For the rest of this year, we are going to now continue our Real World Cloud Series and given the rise in AWS ,which does not seem to be slowing down, we’ve decided to get going on a series focused around AWS. We are going to start off in the IaaS services first, expand these into the automation and service catalog discussions that we have on a day to day basis. After that we will continue on to gather AWS certifications. I will also be blogging about this on the Ahead blog site from a higher level and business standpoint. There are tons of useful posts there from many of my colleagues whom I work with so definitely check it out.

We have created 2 pages to organize this:

AWS Guides

AWS Solutions Architect Associate Exam

In some cases, both pages will share some of the same blog posts but hopefully this helps if you are just trying to focus on the exam.  It will all become clear as the posts start to come out in the next few months.




AWS Simple Storage Service (S3) – Fundamentals

Before diving into the other AWS services, it is highly recommended that you gather a strong background in all of the AWS Storage services and their specific use cases. In this post, we will be discussing AWS S3 specifically.

In short, S3 provides highly scalable object storage. In 2013, Jeff Barr , wrote a blog which stated that Amazon S3 had reached over 2 trillion objects and there were 1.1 million requests a second. I’d love to find an updated stat but this in itself gives an indication of how widely used this service is already.

Object Storage – Quick Primer

For anyone not familiar, object storage provides the ability to store objects (obvious I know). These are essentially collections of digital bits. This could be a document, digital photo, xml file etc. Object storage offers highly reliable and easy scalable storage of all these digital bits but there is basically no structure at all. It simply provides storage and differs from file storage which provides additional functionality. An example is something like update functionality. In a typical file system, you can append information directly to a file. In object storage, this is not the case. You can add an object and retrieve it immediately but you can’t change it. Rather, you have to update the object and then reinsert it. You can still apply permissions and versioning as we will see soon but as you architect applications today, you need to consider whether or not you truly do need a file system. Amazon did recently release EFS (think NAS basically) and this can potentially satisfy your specific file use cases. It is still early on though and the verdict is still out.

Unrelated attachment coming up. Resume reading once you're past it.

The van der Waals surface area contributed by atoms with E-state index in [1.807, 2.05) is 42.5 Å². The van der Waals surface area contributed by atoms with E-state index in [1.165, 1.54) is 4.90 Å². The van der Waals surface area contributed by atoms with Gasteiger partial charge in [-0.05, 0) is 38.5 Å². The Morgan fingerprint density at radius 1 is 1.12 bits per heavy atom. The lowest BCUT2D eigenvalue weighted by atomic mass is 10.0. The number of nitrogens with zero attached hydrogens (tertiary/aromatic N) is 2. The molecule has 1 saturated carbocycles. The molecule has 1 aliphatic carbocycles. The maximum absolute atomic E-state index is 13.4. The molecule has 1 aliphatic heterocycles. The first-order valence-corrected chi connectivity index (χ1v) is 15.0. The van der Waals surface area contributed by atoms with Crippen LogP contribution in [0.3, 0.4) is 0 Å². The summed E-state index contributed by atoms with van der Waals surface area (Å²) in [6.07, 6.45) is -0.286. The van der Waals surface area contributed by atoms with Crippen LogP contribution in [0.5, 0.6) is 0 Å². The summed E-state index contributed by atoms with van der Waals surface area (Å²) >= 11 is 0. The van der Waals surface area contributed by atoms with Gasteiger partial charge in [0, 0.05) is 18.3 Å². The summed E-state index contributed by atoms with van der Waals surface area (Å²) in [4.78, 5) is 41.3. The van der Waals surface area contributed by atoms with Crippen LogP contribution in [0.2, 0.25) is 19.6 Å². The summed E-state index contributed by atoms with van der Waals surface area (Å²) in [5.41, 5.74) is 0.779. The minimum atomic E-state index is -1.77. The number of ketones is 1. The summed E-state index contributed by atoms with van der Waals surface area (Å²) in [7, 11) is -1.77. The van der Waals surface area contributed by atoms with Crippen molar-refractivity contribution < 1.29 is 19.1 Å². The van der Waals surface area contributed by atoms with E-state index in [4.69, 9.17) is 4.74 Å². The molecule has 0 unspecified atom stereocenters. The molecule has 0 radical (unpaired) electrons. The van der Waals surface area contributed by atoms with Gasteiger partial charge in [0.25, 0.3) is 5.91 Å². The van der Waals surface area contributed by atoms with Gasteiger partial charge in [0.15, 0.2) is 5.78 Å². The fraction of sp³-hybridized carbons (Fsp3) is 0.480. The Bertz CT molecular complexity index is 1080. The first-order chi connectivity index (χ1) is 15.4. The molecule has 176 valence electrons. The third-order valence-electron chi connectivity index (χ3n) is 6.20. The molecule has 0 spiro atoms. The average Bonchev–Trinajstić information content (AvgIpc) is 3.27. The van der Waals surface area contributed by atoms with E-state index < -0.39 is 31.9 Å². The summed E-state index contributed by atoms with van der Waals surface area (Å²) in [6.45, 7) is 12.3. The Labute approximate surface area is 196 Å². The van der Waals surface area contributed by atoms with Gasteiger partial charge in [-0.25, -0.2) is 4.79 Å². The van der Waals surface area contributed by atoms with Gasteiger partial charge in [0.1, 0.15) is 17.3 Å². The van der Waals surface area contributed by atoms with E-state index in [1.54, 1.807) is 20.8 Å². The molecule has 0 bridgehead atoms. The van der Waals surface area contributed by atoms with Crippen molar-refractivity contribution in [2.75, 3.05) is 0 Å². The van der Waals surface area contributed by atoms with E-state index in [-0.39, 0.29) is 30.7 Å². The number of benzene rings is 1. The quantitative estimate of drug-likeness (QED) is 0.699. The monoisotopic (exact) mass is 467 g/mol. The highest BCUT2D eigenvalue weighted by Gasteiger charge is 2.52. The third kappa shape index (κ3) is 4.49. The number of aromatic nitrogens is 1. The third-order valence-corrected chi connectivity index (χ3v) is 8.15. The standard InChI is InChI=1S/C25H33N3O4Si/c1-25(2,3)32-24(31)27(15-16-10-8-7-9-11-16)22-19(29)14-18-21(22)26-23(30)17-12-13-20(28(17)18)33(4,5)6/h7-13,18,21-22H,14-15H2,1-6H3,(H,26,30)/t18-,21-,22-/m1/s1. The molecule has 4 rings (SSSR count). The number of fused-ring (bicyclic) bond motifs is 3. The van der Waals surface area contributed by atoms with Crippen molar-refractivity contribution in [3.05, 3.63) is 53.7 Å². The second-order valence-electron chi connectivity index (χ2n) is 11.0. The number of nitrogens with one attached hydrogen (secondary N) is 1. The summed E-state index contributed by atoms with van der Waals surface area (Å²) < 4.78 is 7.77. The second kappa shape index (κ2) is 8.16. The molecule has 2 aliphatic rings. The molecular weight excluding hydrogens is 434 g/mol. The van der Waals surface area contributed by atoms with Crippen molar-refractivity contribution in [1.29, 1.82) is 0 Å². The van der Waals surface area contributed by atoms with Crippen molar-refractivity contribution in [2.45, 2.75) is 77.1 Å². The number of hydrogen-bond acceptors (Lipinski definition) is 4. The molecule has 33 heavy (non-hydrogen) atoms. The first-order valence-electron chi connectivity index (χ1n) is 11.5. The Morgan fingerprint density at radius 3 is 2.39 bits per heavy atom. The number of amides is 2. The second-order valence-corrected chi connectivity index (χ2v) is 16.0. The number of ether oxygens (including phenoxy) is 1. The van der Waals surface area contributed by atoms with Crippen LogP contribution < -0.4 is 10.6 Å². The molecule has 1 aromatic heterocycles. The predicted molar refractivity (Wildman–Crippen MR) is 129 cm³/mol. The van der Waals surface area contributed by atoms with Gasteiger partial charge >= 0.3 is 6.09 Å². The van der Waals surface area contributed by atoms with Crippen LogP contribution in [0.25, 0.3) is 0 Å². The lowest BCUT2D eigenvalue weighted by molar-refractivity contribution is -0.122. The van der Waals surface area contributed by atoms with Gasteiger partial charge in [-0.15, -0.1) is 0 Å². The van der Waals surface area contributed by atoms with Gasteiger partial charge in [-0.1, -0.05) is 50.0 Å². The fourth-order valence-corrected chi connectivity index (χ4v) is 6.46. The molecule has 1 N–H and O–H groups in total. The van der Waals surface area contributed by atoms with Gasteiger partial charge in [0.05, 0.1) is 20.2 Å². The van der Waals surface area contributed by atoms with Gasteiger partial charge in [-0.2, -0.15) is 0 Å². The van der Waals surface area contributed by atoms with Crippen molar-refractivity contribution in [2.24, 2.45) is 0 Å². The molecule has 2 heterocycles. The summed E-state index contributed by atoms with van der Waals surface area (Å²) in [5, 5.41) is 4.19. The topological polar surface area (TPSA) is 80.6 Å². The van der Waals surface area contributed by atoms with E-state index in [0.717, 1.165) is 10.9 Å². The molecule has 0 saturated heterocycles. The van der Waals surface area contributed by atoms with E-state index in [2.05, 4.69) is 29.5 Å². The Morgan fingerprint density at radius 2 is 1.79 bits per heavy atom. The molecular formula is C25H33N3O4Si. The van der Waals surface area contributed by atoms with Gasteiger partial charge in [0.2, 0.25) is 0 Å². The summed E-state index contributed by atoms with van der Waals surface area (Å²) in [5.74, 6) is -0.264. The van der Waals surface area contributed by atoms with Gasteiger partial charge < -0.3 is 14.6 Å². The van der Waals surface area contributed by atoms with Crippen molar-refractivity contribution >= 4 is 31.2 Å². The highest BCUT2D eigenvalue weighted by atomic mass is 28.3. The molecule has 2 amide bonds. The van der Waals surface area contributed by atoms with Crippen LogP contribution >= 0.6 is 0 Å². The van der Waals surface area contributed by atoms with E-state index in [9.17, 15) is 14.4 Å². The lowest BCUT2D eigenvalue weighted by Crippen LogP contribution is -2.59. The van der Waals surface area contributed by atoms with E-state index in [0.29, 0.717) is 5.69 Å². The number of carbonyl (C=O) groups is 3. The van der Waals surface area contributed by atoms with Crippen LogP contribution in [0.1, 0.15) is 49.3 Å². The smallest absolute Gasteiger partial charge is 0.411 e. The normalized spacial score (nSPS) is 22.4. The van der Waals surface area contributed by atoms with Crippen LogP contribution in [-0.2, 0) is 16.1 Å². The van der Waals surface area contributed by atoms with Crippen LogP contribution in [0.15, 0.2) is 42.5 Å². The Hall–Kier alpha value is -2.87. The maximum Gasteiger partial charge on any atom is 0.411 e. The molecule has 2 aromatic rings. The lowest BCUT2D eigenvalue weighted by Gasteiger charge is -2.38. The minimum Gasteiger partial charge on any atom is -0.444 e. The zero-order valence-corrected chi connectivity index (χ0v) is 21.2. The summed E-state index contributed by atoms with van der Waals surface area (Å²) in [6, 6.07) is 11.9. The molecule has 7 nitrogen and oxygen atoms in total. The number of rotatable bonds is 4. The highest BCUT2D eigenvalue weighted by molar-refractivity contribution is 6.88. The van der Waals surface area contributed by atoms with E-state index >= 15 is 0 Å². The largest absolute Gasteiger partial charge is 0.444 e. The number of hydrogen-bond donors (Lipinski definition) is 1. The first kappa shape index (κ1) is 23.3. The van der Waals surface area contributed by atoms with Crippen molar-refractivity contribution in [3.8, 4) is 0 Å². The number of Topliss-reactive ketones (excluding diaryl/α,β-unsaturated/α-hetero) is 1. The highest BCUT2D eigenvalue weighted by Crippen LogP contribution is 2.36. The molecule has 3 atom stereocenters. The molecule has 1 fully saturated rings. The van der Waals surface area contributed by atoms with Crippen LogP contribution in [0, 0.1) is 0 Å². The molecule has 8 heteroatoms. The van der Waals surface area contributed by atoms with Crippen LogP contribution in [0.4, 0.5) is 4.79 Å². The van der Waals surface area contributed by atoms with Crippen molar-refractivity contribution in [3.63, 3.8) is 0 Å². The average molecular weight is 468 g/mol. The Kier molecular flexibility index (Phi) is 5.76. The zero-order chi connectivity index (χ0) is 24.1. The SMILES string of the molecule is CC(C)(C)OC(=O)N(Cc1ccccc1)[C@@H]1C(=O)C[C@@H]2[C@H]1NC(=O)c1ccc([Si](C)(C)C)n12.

How do I use it? – Creating our first S3 Bucket

First login to your AWS console and you will see on the left hand side under “Storage & Content Delivery” the icon for S3.


You will be presented with the welcome screen to S3


The first thing to note is the term “Bucket”. It helps to think of a bucket basically as a folder but the name of the bucket is globally unique. Once someone takes the bucket name, it is not available for anyone else to use.

Simply select Create Bucket and type in a name for your new S3 bucket.

If someone else has the name already, it will error out and let you know. The name of the bucket also needs to be in lowercase.


Once created, you will see the main S3 management screen.


You can see on the right hand side a number of options which we will come back to in subsequent posts. For now, if we click into our bucket, we will see that it is empty.



We can create additional folders inside of our bucket or simply begin to upload files at this point. If you select the Actions menu, you will also see additional options.


Let’s go ahead and upload a file. In my example, I will simply select a PNG image file as per the screenshot below.


Before we go ahead and start the upload it is worth clicking the Set Details button.screen-shot-2016-09-17-at-8-32-11-pm

You can see here that we have additional storage options we can apply. For now, we are going to select Use Standard Storage but there are ways to further reduce cost if the other storage options apply. There is also an option to use Server Side Encryption.

Go back and select Start Upload.


Once completed, we will see our image file appear on the left hand side.

Select Properties from the menu on the top right, and you will be able to see


Note the link. If I put this into my web browser directly, I get the following Access Denied error.


This is because the permissions are not set to allow public access. If I go ahead and add Everyone to have Open/Download permissions as follows…


…I end up now being able to access this image publicly.



With that, our basic primer comes to an end. In the next post we will discuss the different storage types and permissions we saw above.

AWS Guides

AWS Solutions Architect – Associate Exam Guide